Text: Evert A. Duyckinck, “[Review of The Works of the late Edgar A. Poe],” Literary World (New York, NY), vol. 6, no. 156, January 26, 1850, p. 81


[page 81, column 2, continued:]


The Works of the late Edgar Allan Poe: with Notices of his Life and Genius. By N. P. Willis, J. R. Lowell, and R. W. Griswold. In two vols. J. S. Redfield.

FROM the announcement we expected a somewhat fuller account of the life of Mr. Poe than is furnished in the few pages prefixed to this collection of his writings. If we had considered carefully the character of the man's talent this expectation would have been found to be ill-founded. Poe was strictly impersonal; as greatly so as any man whose acquaintance we have enjoyed. In a knowledge of him extending through several years, and frequent opportunities, we can scarcely remember to have had from him any single disclosure or trait of personal character; anything which marked him as a mover or observer among men. Although he had travelled in distant countries, sojourned in cities of our own country, and had, at different times, under favorable opportunities, been brought into contact with life and character of many phases, he had no anecdote to tell, no description of objects, dress, or appearance. Nothing, in a word, to say of things. Briefly, he was what Napoleon named an ideologist — a man of ideas. He lived entirely apart from the solidities and realities of life: was an abstraction; thought, wrote, and dealt solely in abstractions. It is this which gives their peculiar feature to his writings. They have no color, but are in pure outline, delicately and accurately drawn, but altogether without the glow pow pulse of humanity. His genius was mathematical, rather than pictorial or poetical. He demonstrates instead of painting. Selecting some quaint and abstruse theme, he proceeds to unfold it with the closeness, care, and demonstrative method of Euclid; and you have, to change the illustration, fireworks for fire; the appearance of water for water; and a great shadow in the place of an actual, moist, and thunder-bearing sky. His indifference to living, flesh and blood subjects, explains his fondness for the mechanism and music of verse, without reference to the thought or feeling. He is therefore a greater favorite with scholars than with the people; and would be (as a matter of course) eagerly followed by at rain of poetastering imitators, odes to do them justice in a familiar image, “hear the bell ring and don’t know where the clapper hangs.” Poe is an object of considerable, or more than considerable size; but the imitation of Poe is a shadow indescribably small and attenuated. We can get along, for a while, on a diet of common air — but the exhausted receiver of the air-pump is another thing! The method and management of many of Mr. Poe's tales and poems are admirable, exhibiting a wonderful ingenuity, and completely proving him master of the weapon he had chosen for his use. He lacks reality, imagination, every-day power, but he is remarkably subtle, acute, and earnest in his own way. His instrument is neither an organ nor a harp; he is neither a King David nor a Beethoven, but rather a Campanologian, a Swiss bell-ringer, who from little contrivances of his own, with an ingeniously-devised hammer, strikes a sharp melody, which has all that is delightful and affecting, that is attainable without a soul. We feel greatly obliged [column 3:] to Messrs. Willis, Lowell, and Griswold, for helping to wheel forward into public view this excellent machine; to which Mr. Redfield has furnished an appropriate cloth and cover, with the performer's head, as large and as true as life, stamped on its front, in an excellent daguerreotype portrait.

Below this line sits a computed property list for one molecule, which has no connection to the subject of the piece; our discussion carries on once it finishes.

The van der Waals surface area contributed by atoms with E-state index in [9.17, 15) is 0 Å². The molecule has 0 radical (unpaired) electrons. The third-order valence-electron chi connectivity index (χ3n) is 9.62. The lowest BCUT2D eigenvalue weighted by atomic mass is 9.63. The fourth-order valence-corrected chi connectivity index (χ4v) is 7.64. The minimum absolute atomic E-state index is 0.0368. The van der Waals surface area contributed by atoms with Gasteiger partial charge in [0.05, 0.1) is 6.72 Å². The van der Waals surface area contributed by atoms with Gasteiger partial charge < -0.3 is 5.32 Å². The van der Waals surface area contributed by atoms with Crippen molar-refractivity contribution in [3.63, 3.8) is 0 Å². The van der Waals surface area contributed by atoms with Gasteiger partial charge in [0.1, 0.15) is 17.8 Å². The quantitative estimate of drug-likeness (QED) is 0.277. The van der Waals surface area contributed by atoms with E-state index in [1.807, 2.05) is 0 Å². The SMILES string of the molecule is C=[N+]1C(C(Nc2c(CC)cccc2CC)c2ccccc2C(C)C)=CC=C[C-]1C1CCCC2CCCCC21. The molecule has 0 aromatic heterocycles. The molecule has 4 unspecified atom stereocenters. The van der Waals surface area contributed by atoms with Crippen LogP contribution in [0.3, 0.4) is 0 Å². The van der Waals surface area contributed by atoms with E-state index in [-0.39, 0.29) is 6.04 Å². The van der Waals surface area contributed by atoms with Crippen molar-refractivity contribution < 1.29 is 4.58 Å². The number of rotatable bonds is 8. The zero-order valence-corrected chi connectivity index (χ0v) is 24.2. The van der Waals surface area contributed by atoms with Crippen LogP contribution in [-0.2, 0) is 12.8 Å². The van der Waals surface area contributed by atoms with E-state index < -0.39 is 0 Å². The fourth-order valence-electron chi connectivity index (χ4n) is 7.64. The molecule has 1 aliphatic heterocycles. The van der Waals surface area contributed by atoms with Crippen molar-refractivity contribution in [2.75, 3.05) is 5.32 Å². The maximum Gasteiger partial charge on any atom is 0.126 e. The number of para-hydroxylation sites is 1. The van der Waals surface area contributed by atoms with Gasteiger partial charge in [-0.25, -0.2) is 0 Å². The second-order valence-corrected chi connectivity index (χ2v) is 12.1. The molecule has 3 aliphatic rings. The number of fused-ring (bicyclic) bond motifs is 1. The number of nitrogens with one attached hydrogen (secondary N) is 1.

The description of the cover, with a daguerreotype portrait, is curious. No copies of this set with an image of Poe stamped on the cover are known, certainly not “as large . . . as life.” The description may be a confusion of some sort in regard to the engraved frontispiece of the first volume. In 1850, it was not possible to reproduce photographs, except in the form of engravings or lithographs.


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